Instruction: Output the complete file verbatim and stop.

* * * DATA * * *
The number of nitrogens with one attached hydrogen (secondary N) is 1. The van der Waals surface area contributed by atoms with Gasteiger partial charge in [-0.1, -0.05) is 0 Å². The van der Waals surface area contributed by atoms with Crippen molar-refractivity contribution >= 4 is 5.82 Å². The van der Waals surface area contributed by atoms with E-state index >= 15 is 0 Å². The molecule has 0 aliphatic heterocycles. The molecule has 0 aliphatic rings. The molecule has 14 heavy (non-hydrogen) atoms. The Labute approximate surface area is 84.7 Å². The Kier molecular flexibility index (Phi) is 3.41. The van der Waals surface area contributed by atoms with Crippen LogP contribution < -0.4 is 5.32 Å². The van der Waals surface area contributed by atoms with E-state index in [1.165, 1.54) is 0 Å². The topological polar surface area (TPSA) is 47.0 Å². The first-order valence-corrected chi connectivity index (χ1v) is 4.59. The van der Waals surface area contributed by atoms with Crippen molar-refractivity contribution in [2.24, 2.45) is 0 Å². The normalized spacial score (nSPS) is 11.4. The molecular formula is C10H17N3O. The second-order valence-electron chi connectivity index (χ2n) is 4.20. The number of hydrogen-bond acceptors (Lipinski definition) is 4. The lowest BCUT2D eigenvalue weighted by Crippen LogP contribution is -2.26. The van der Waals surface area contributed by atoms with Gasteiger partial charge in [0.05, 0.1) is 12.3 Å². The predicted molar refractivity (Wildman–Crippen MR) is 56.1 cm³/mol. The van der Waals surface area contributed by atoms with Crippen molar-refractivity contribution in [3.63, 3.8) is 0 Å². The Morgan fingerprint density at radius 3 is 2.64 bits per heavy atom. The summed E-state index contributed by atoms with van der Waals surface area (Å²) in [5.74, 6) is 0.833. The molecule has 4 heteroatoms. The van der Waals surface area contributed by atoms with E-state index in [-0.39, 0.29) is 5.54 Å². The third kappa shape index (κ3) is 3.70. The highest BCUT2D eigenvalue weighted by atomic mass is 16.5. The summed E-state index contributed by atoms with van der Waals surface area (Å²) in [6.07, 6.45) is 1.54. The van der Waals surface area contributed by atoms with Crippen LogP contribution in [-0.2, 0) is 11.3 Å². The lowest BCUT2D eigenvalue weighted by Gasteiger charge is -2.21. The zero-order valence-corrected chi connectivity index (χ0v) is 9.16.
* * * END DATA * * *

The number of nitrogens with one attached hydrogen (secondary N) is 1. The van der Waals surface area contributed by atoms with Gasteiger partial charge in [-0.1, -0.05) is 0 Å². The van der Waals surface area contributed by atoms with Crippen molar-refractivity contribution >= 4 is 5.82 Å². The van der Waals surface area contributed by atoms with E-state index >= 15 is 0 Å². The molecule has 0 aliphatic heterocycles. The molecule has 0 aliphatic rings. The molecule has 14 heavy (non-hydrogen) atoms. The Labute approximate surface area is 84.7 Å². The Kier molecular flexibility index (Phi) is 3.41. The van der Waals surface area contributed by atoms with Crippen LogP contribution < -0.4 is 5.32 Å². The van der Waals surface area contributed by atoms with E-state index in [1.165, 1.54) is 0 Å². The topological polar surface area (TPSA) is 47.0 Å². The first-order valence-corrected chi connectivity index (χ1v) is 4.59. The van der Waals surface area contributed by atoms with Crippen molar-refractivity contribution in [2.24, 2.45) is 0 Å². The normalized spacial score (nSPS) is 11.4. The molecular formula is C10H17N3O. The second-order valence-electron chi connectivity index (χ2n) is 4.20. The number of hydrogen-bond acceptors (Lipinski definition) is 4. The lowest BCUT2D eigenvalue weighted by Crippen LogP contribution is -2.26. The van der Waals surface area contributed by atoms with Gasteiger partial charge in [0.05, 0.1) is 12.3 Å². The predicted molar refractivity (Wildman–Crippen MR) is 56.1 cm³/mol. The van der Waals surface area contributed by atoms with Crippen molar-refractivity contribution in [3.63, 3.8) is 0 Å². The Morgan fingerprint density at radius 3 is 2.64 bits per heavy atom. The summed E-state index contributed by atoms with van der Waals surface area (Å²) in [5.74, 6) is 0.833. The molecule has 4 heteroatoms. The van der Waals surface area contributed by atoms with E-state index in [-0.39, 0.29) is 5.54 Å². The third kappa shape index (κ3) is 3.70. The highest BCUT2D eigenvalue weighted by atomic mass is 16.5. The summed E-state index contributed by atoms with van der Waals surface area (Å²) in [6.07, 6.45) is 1.54. The van der Waals surface area contributed by atoms with Crippen LogP contribution in [-0.2, 0) is 11.3 Å². The lowest BCUT2D eigenvalue weighted by Gasteiger charge is -2.21. The zero-order valence-corrected chi connectivity index (χ0v) is 9.16.